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State v. Hamilton

Supreme Court of West Virginia

January 6, 2017

State of West Virginia, Plaintiff Below, Respondent
v.
Brannon J. Hamilton, Defendant Below, Petitioner

         Berkley County 15-F-58

          MEMORANDUM DECISION

         Petitioner Brannon J. Hamilton, by counsel B. Craig Manford, appeals his jury conviction on charges of breaking and entering and petit larceny. Respondent the State of West Virginia, by counsel Benjamin M. Hiller, filed a response in support of the circuit court's order. Petitioner contends that the circuit court erred in limiting his ability to introduce evidence regarding his voluntary alcohol consumption. Further, petitioner contends that the trial court erred in failing to direct a verdict of acquittal in his favor when the evidence presented was insufficient to support a conviction.

         This Court has considered the parties' briefs and the record on appeal. The facts and legal arguments are adequately presented, and the decisional process would not be significantly aided by oral argument. Upon consideration of the standard of review, the briefs, and the record presented, the Court finds no substantial question of law and no prejudicial error. For these reasons, a memorandum decision affirming the circuit court's order is appropriate under Rule 21 of the Rules of Appellate Procedure.

         At approximately 5:30 a.m., on April 12, 2012, a security alarm sounded at the 19th Hole Cafe ("Cafe").[1] When law enforcement officers responded to the alarm, they secured the exterior of the premises, observed no forced entry, and returned to their detachment. A short time later, the officers were contacted by a representative of the Cafe who, in response to the alarm, reviewed security surveillance video from the Cafe and observed an intruder. The video surveillance footage showed that around 5:00 a.m., a man with a distinctive tattoo fell through the ceiling tile in the kitchen area of the Cafe, where two safes were kept.[2] In the video, the intruder used a tire iron to break apart two safes which were stacked atop one another and bolted together.[3] He then took the smaller of the two safes (which he was unable to open) and placed it in a rolling mop bucket. He pushed the mop bucket out of the Cafe which triggered the alarm system.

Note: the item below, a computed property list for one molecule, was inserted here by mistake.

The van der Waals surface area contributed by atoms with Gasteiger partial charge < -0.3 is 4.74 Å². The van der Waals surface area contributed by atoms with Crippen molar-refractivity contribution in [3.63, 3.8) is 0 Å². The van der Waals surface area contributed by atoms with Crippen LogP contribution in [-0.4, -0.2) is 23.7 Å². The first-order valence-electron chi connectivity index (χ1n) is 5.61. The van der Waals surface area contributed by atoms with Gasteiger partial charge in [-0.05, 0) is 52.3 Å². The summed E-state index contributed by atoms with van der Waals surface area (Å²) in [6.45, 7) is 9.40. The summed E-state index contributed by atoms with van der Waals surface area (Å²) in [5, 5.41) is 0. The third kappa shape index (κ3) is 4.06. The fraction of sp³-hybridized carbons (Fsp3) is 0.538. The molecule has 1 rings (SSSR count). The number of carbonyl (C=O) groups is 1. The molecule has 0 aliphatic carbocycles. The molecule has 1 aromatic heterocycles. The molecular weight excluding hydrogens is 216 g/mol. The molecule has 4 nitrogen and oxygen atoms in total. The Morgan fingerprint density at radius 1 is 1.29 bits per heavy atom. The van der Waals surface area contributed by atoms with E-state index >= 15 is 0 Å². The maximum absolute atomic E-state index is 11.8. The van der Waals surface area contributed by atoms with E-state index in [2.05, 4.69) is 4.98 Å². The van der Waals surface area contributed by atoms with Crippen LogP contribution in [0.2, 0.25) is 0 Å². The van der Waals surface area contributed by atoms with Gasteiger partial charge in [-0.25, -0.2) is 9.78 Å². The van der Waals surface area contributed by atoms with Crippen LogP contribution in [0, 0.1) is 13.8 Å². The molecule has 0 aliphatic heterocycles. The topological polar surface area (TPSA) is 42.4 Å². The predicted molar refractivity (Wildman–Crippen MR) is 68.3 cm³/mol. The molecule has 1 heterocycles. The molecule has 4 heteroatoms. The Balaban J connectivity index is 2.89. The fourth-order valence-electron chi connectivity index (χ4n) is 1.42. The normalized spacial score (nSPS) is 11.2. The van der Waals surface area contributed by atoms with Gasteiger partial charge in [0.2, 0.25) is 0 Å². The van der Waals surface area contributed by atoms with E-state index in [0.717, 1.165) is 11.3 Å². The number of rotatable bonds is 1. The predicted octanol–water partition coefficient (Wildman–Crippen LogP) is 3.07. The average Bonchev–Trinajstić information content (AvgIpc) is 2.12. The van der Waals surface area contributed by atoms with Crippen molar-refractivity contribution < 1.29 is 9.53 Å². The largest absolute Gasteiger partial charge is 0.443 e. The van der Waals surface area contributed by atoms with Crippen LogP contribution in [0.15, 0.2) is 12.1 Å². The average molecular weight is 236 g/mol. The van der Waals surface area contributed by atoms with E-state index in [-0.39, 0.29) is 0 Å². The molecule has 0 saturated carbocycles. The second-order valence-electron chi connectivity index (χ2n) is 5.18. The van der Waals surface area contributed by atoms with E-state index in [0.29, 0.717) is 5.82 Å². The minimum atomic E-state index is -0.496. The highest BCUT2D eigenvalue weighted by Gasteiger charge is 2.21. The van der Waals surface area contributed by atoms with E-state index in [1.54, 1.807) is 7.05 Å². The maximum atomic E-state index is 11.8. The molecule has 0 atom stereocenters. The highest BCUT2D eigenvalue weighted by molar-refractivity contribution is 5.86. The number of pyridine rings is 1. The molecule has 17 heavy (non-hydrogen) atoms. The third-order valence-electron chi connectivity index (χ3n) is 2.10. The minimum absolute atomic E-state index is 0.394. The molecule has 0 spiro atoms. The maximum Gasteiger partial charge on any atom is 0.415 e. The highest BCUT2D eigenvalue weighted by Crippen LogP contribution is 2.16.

The manager of the Cafe advised officers that the man shown in the surveillance video was petitioner, a former employee of the Cafe. The officers contacted petitioner, who agreed to give a statement about his possible involvement in the theft. Petitioner denied being involved in the theft and stated that he had been consuming alcohol the previous evening from 5:00 p.m., until approximately 3:40 a.m., when he left the Cafe.

         In February of 2014, petitioner was indicted by the Berkeley County Grand Jury on one count of breaking and entering and one count of grand larceny. While he initially denied that he was the man in the surveillance video, petitioner later admitted that he was the individual seen in the video and admitted to taking the safe in question. However, petitioner denied that he entered the Cafe with the intent to commit a felony or larceny therein and, thus, was not guilty of breaking and entering.